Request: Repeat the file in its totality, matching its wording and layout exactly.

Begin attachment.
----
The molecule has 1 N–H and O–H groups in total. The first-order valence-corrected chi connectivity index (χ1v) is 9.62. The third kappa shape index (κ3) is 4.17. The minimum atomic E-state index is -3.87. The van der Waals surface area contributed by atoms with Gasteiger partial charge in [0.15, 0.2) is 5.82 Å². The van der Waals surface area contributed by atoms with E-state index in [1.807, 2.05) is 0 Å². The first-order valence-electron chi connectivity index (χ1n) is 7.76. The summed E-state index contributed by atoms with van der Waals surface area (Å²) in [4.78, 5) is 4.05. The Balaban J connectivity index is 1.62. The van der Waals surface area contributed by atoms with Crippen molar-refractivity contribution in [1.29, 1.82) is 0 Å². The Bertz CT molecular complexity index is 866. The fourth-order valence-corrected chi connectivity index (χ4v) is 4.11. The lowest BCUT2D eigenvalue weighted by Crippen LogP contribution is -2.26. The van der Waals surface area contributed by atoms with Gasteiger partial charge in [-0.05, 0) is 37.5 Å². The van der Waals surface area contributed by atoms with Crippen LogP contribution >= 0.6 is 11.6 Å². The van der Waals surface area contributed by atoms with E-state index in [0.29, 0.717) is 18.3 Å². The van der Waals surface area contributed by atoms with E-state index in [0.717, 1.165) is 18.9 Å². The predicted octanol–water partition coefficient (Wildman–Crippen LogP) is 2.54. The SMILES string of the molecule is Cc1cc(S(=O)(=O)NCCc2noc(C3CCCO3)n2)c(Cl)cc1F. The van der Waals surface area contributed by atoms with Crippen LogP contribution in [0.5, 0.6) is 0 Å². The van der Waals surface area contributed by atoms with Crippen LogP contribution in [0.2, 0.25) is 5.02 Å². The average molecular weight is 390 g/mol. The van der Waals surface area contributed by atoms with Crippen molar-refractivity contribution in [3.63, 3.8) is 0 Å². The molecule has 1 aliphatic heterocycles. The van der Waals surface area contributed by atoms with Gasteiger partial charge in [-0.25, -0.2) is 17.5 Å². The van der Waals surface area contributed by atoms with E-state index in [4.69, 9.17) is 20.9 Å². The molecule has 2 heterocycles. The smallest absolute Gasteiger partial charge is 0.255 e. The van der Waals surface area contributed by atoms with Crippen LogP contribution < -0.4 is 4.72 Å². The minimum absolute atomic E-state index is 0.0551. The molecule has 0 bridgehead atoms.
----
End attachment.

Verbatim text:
The molecule has 1 N–H and O–H groups in total. The first-order valence-corrected chi connectivity index (χ1v) is 9.62. The third kappa shape index (κ3) is 4.17. The minimum atomic E-state index is -3.87. The van der Waals surface area contributed by atoms with Gasteiger partial charge in [0.15, 0.2) is 5.82 Å². The van der Waals surface area contributed by atoms with E-state index in [1.807, 2.05) is 0 Å². The first-order valence-electron chi connectivity index (χ1n) is 7.76. The summed E-state index contributed by atoms with van der Waals surface area (Å²) in [4.78, 5) is 4.05. The Balaban J connectivity index is 1.62. The van der Waals surface area contributed by atoms with Crippen molar-refractivity contribution in [1.29, 1.82) is 0 Å². The Bertz CT molecular complexity index is 866. The fourth-order valence-corrected chi connectivity index (χ4v) is 4.11. The lowest BCUT2D eigenvalue weighted by Crippen LogP contribution is -2.26. The van der Waals surface area contributed by atoms with Gasteiger partial charge in [-0.05, 0) is 37.5 Å². The van der Waals surface area contributed by atoms with Crippen LogP contribution >= 0.6 is 11.6 Å². The van der Waals surface area contributed by atoms with E-state index in [0.29, 0.717) is 18.3 Å². The van der Waals surface area contributed by atoms with E-state index in [0.717, 1.165) is 18.9 Å². The predicted octanol–water partition coefficient (Wildman–Crippen LogP) is 2.54. The SMILES string of the molecule is Cc1cc(S(=O)(=O)NCCc2noc(C3CCCO3)n2)c(Cl)cc1F. The van der Waals surface area contributed by atoms with Crippen LogP contribution in [0.5, 0.6) is 0 Å². The van der Waals surface area contributed by atoms with Crippen LogP contribution in [0.2, 0.25) is 5.02 Å². The average molecular weight is 390 g/mol. The van der Waals surface area contributed by atoms with Crippen molar-refractivity contribution in [3.63, 3.8) is 0 Å². The molecule has 1 aliphatic heterocycles. The van der Waals surface area contributed by atoms with Gasteiger partial charge in [-0.25, -0.2) is 17.5 Å². The van der Waals surface area contributed by atoms with E-state index in [4.69, 9.17) is 20.9 Å². The molecule has 2 heterocycles. The smallest absolute Gasteiger partial charge is 0.255 e. The van der Waals surface area contributed by atoms with Crippen LogP contribution < -0.4 is 4.72 Å². The minimum absolute atomic E-state index is 0.0551. The molecule has 0 bridgehead atoms.